The Round House takes place on a reservation teeming with overlapping family connections, connections that are even more important to the characters because of the small size of the Chippewa community and its strong national identity. Although the families in The Round House are well established, many of these families are not nuclear, and some are not even genetically linked.
Storytelling, Formality, and Writing Themes and Colors LitCharts assigns a color and icon to each theme in The Round House, which you can use to track the themes throughout the work.
As characters in The Round House engage in religious and spiritual practices, they straddle two different traditions: At the round house, the community gathers for events like the annual summer powwow, where they perform dances in traditional regalia.
Some characters medicine people, in the Chippewa terminology like Mooshum and Randall practice traditional Chippewa medicine more fastidiously than others.
Randall and Mooshum clearly feel extremely connected to Chippewa religion, and they help other members engage in Chippewa spiritual practice. Catholicism, meanwhile, is also prominent in the community.
Unlike the tradition of Chippewa religion, Catholicism is a theology with strong ties European thought and culture, and Joe and his friends often mock Catholicism more explicitly than Chippewa religion, perhaps reacting to how Catholicism represents the European hegemony ruling order that they have grown up resisting.
Meanwhile, prior tothe Chippewa tribe was not allowed to practice their own religion, forcing them to disguise their traditional ceremonies as Bible studies and other Christian events.
Interestingly, however, Catholicism and Chippewa religion—which have been in conflict historically—do not seem to be especially in conflict for characters in the book.
Often these engagements with religion are not especially spiritual, and have more to do with convenience or opportunism than genuine faith. In other instances, these two religions offer differing outlooks that individuals combine or choose between in an earnest attempt to fulfill their spiritual needs.
When Joe is concerned by his dreams, for instance, he immediately decides to consult Mooshum, since Chippewa religion centers dreams in a way that Catholicism does not. On the other hand, when Joe goes to see Father Travis, hoping to learn to shoot a gun, Father Travis tells Joe about the Catholic understanding of how good inevitably comes out of evil, giving him perspective on his impending decision to kill Linden.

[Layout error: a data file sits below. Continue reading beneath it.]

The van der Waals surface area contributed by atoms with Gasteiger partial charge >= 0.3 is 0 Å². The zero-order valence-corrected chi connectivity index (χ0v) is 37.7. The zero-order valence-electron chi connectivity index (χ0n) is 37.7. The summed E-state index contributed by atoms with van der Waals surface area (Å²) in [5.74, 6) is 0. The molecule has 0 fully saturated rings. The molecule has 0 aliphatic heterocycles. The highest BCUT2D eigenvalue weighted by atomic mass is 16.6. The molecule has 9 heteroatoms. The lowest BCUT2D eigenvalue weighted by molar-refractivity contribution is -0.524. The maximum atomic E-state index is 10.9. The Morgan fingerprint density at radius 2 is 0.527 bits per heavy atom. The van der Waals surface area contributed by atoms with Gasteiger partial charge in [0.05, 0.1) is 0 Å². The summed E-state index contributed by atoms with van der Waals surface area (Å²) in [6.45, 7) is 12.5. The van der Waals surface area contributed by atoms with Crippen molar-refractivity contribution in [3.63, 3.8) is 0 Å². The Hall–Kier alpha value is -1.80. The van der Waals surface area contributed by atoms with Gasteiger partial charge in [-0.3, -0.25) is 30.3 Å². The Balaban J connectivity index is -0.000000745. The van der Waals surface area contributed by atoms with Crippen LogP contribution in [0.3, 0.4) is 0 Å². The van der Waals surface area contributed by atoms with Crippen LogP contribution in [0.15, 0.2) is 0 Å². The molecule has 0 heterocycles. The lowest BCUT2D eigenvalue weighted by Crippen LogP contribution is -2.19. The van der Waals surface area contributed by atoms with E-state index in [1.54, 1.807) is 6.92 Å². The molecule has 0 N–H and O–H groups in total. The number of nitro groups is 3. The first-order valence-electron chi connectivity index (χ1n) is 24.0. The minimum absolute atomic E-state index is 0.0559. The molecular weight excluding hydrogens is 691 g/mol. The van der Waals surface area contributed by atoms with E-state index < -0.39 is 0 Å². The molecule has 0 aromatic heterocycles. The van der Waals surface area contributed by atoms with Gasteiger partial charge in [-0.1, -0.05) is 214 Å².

Erdrich also shows how people use religion practically in their everyday lives—both for genuine spiritual practice, and as a kind of cultural currency that can be used for personal gain. Erdrich, who seems to have a high tolerance for this kind of unsacred treatment of religion, appears to be implying that religion, rather than an unapproachable, homogenous monolith, should be a cultural institution which people actively question and shape.
Catholicism appears in each Chapter of The Round House. How often theme appears:Theme As we just discussed, one major theme in this poem is growing up and gaining independence.
The parents are teaching and helping their daughter to mature and grow up into an adult. She begins to get stronger, a little at a time.
Poetry of Parenthood. By: Jillian Starr It was this very first poem I wrote as a mother that moved me from the two-dimensional snapshot world of recording memories into a multi-dimensional history of emotion.
One simple moment, my daughter learning the word “moon” in between spoonfuls of pureed breakfast, became a poem that summarized. Watch video · Poem: "The Door" by Miroslav Holub I think opportunities are out there in front of us at every moment and there is always a new one, at least every day the sun rises.
Some times is not easy to see an opportunity coming over to us and what is most important, see what's behind it. Parenthood Submitted By: Dawn Culpepper People come in, People go out.
Alot of them don't realize, What real life is about.
People buying beer, People buying crack pipes. About The Door This poem is included in the second edition of Tools of the Trade: Poems for new doctors (Scottish Poetry Library, ).
The anthology was edited by Kate Hendry; Dr Lesley Morrison, GP; Dr John Gillies, GP and Chair, Royal College of GPs in Scotland . The themes of the poem are expressed in rational terms, and the poet adopts free verse in ‘The Door’, as opposed to traditional poetic lyricism. The lack of rhythm, rhyme and conventional structure provides a conversational tone for the poem.5/5(7).